By carefully studying the references to each congressionally-surveyed township in the county, it will be seen that the whole region lies within the great driftless area of the State, and that its surface contour has never been modified by glacial action.
We notice here high rolling ridges of land, intersected in all directions with deep ravines and valleys, often bordered with precipitous cliffs, --- the elevation of the ridges above the valleys being from 300 to 500 feet. The valleys in their length and breadth are the effect of erosion only; but it seems probable that the streams formerly were much larger and acted with greater rapidity and force. When we mentally reconstruct the country, as it must once have been, by filling up the valleys with the formations now found on their sides, and then add the formations whose outlines still remain, we can appreciate the immense denudation which the country has undergone.
Township 8, range 3 west (Marietta in part). This township is very hilly and rough land. The hills are high, steep, and covered with heavy timber of maple, elm, oak and basswood. The soil is a sandy clay. The formations are Potsdam, Lower Magnesian and St. Peters sandstone.
Township 9, range 3 west (Scott). The divide between Knapp creek and the Kickapoo passes irregularly through the township from section 31 to section 5. The ridge is, in some places, quite wide, and contains some good farming land. The township is well watered by numerous streams flowing from its center in all directions. The timber is very large and dense. The Potsdam covers one-third of the township, including all the valleys, and the Lower Magnesian the rest, excepting a narrow belt of St. Peters along the divide.
Township 10, range 3 west (Clayton in part). The divide mentioned in township 9 continues through township 10, from sections 32 to section 3, with numerous lateral spurs and ridges. The township consists chiefly of high, rolling, ridge land, with numerous ravines running down to the streams. The soil is clay, and the timber very dense and large, with but little underbrush. The principal trees are maple and elm. Along the crest of the divide, on sections 3, 9, 16 and 20, are some very conspicuous mounds formed by outliers of St. Peters sandstone. Sink holes are also of frequent occurrence. Water is obtained with difficulty on the ridges. In places wells are sunk from 100 to 165 feet. The formations are the same as in township 9.
Township 11, range 3 west (part of Clayton in Crawford county, and of Kickapoo in Vernon county). The eastern and central parts of this township consist of high, wide, rolling ridges; and the western part, of steep, rocky bluffs. The township is watered by the Kickapoo on the west and north. Fine springs are very numerous. The valley of the Kickapoo averages about a mile in width. The soil throughout the township is clay and the timber very heavy. The Potsdam covers about one-third of the township; the Lower Magnesian, one-half; and the St. Peters, one-sixth. Many loose bowlders of the St. Peters are found on the ridges where the formation cannot be found in place. The general section, in this township, of the formation is as follows:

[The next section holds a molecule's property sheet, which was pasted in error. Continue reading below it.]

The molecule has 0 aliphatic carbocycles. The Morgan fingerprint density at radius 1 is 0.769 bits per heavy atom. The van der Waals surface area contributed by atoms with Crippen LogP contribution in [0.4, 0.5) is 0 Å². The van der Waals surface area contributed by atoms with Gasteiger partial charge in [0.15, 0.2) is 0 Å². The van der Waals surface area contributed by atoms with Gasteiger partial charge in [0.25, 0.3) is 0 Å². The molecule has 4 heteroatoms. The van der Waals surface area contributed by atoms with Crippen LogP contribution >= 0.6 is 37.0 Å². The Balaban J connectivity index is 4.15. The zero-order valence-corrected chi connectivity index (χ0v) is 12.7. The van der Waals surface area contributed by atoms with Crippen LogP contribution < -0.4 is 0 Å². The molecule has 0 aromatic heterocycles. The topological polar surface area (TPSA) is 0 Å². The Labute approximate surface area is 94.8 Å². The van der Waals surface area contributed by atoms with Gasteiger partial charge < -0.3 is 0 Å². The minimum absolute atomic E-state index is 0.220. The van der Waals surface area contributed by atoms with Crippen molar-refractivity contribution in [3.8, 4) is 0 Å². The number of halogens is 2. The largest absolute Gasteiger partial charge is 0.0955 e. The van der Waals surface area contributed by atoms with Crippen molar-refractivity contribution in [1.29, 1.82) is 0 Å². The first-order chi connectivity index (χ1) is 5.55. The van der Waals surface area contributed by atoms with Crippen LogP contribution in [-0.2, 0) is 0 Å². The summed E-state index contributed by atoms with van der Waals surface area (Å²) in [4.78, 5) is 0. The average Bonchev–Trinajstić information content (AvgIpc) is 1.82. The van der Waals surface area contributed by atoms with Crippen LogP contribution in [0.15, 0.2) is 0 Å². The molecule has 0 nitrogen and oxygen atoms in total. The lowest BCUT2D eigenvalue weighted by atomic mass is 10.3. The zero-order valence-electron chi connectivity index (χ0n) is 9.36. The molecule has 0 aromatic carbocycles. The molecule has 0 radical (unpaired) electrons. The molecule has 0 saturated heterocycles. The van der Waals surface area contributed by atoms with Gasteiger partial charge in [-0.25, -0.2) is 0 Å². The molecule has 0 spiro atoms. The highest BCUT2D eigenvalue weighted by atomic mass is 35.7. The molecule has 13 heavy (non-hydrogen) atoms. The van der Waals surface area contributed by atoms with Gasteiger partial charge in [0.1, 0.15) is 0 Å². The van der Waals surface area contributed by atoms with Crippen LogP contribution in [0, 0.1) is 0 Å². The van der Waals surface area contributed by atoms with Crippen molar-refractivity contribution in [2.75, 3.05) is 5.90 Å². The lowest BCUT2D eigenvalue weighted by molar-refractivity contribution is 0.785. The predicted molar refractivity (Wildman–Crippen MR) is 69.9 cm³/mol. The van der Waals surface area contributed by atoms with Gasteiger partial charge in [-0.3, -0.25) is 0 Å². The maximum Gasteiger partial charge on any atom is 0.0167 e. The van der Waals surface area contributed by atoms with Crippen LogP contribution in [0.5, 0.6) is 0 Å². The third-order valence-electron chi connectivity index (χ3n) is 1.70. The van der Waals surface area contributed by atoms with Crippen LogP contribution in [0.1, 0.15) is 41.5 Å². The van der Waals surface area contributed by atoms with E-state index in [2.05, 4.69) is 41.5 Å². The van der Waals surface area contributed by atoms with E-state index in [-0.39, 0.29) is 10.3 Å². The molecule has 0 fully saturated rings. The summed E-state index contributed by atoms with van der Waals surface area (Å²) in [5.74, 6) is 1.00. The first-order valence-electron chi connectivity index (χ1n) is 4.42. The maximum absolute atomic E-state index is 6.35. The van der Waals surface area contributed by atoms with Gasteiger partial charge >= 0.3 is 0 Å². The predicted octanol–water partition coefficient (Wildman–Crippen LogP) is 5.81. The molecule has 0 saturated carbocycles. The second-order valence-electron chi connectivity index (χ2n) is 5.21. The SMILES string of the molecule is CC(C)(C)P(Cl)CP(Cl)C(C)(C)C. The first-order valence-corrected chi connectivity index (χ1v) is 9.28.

Feet. St. Peters sandstone...............50 Lower Magnesian limestone.........150 Potsdam sandstone.................300 ----- From ridge to valley, total.......500
Township 7, range 4 west (Wauzeka in part). The part of this township which lies north of the Wisconsin river consists almost exclusively of the alluvial bottoms of that river and the Kickapoo. It is densely timbered with elm, maple, basswood, butternut, etc., with a deep, black, swampy soil. The hills which inclose the rivers are found along the north line of the township. The formations are Potsdam and Lower Magnesian.
Township 8, range 4 west (parts of Wauzeka, Marietta and Eastman). There is a high ridge running in a northeasterly course through this township, from which the ground slopes to the Kickapoo and Wisconsin rivers. The country is very hilly, the ridges narrow and broken by deep ravines. The soil is clay, and the timber very large and dense. The township is well watered by the Kickapoo and its several branches. There are a great many large springs in the valley of the Kickapoo. The Potsdam covers about one-sixth of the township; the Lower Magnesian, two-thirds; and the St. Peters sandstone and Trenton limestone, one sixth. The general section of this township, taken from the ridge of the Kickapoo is: